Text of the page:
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    Cenzontle

    Senior Member
    English, U.S.
    Too late to edit my post #10 above, but, for the sake of WR's high standards of accuracy,
    the capital of Canada is "Ottawa", with double T.
     

    Michael Zwingli

    Senior Member
    English - American (U.S. - New England)
    I am led to believe that the pronunciation of "gua", "güe", etc. is variable, and depends upon the dialect of Spanish, the locality and local pronunciation, and the origin of the word. Sometimes it is pronounced with a hard "g", as in the English historical term "Guelph", sometimes with a softer "g" but with the "g" still pronounced, perhaps as in the Cuban place name "Camagüey" (originally an Arawakan name), and sometimes the "gu" is pronounced like an English "w" as it is in the Cuban "guaguancó" (probably in this case, because it is not a Spanish word, but rather originates within an uncertain African language). I hope that I am correct in so thinking.
     

    TheCrociato91

    Senior Member
    Italian - Northern Italy
    I'd say you are correct. What you call hard g is a stop consonant and most typically occurs after a pause (such as in word-initial position) and after a nasal (as in tango). What you call soft g occurs in all other positions, and is a fricative or most commonly an approximant sound which, as was explained above (#11), can range from a light g to a semiconsonsant-like sound (/w/) depending on a variety of factors.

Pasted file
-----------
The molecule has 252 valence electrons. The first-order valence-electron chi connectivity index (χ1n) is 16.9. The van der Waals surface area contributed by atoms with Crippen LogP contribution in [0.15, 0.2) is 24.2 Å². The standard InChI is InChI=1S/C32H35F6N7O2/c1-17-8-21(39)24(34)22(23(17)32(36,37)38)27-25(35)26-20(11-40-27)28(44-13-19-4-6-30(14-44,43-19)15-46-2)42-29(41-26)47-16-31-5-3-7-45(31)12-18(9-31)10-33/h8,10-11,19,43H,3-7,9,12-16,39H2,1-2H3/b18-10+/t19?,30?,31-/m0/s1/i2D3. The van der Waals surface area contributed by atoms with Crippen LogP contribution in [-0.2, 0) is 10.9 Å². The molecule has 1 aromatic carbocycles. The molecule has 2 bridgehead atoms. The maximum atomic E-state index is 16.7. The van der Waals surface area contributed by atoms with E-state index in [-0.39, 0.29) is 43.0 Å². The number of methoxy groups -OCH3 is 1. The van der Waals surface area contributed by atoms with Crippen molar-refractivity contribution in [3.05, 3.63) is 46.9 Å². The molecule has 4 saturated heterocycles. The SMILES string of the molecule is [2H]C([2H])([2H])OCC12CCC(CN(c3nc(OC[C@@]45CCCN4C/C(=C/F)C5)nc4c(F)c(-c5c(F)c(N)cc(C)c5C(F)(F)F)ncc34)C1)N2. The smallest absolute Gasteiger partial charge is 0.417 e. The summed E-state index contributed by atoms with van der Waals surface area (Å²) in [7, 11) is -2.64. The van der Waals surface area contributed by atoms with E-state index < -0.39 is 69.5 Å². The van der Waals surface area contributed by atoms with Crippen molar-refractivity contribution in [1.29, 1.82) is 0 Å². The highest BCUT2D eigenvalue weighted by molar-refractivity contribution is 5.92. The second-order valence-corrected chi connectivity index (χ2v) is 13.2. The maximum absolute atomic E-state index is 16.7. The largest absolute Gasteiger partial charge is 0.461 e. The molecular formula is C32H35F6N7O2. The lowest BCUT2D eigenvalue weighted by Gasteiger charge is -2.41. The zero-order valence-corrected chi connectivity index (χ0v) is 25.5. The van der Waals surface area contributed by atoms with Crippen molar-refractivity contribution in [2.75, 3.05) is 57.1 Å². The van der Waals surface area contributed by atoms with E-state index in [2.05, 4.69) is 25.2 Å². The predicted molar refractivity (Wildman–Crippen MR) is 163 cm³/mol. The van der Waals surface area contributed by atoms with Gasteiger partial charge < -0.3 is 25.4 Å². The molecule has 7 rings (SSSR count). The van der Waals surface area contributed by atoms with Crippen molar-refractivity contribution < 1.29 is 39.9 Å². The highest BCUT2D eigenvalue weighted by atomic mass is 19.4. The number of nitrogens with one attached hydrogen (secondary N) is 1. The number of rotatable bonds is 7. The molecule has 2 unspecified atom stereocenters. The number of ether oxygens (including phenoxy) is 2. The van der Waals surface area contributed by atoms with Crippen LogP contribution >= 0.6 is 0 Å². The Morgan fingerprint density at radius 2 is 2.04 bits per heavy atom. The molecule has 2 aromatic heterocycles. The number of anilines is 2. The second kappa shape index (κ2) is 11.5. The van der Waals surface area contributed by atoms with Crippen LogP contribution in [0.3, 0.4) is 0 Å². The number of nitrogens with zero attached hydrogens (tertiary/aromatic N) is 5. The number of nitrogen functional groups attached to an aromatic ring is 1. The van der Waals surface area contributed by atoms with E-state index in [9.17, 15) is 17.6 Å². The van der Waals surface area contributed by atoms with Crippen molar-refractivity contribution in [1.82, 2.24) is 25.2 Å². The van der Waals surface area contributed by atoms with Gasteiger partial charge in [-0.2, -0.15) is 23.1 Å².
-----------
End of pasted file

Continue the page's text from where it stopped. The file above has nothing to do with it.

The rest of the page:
Graciela J

    Senior Member
    Spanish - Argentina
    As additional evidence we have the title of the novel by Benito Lynch, El inglés de los güesos,
    showing how some (Argentine?) speakers pronounce "huesos".
    I want to point that the pronunciation güesos, güevos is considered uneducated. In Argentine literature, it's used to indicate how people from rural regions pronounce the words (for example, in works about gauchos, like Martín Fierro or Don Segundo Sombra).

    I don't think there is any real difference between the first sound of "guapo" and "huevo" in Spanish. This sound can go all the way from a [g] stop to no consonant at all, including fricative and approximant varieties in between, depending on the phonic environment, and the level of emphasis or relaxation. And of course there might be subtle regional differences too.
    Para mí, sí hay diferencia. Que algunas personas lo pronuncien igual es otra cosa.

    Del Diccionario panhispánico de dudas:

    h:
    3. En las palabras que contienen los diptongos /ua/, /ue/, /ui/ en posición inicial o en posición interior a comienzo de sílaba, y que se escriben con h antepuesta (hua-, hue-, hui-), se suele pronunciar ante el diptongo un leve sonido consonántico cercano a una /g/: [guéso, guébo, pariguéla, desguesár] por hueso, huevo, parihuela, deshuesar. Esta pronunciación ha quedado, a veces, fijada en la escritura, y así, algunas palabras que comienzan por hua-, hue- o hui- pueden escribirse también con gua-, güe- y güi-, como huaca, huemul o huipil, escritas también guaca, güemul, güipil.
     

    duvija

    Senior Member
    Spanish - Uruguay
    When the 'g' follows a [n], you can hear it perfectly well. Otherwise, there is lenition (it goes soft). Before a diphthong with 'u' (gua, güe, güi, guo) it's so soft you don't hear it. So much so that people may write "agua' as 'abua', (or the opposite "agüela) and more so in initial position. Check some spectrogram and you'll see how similar they are.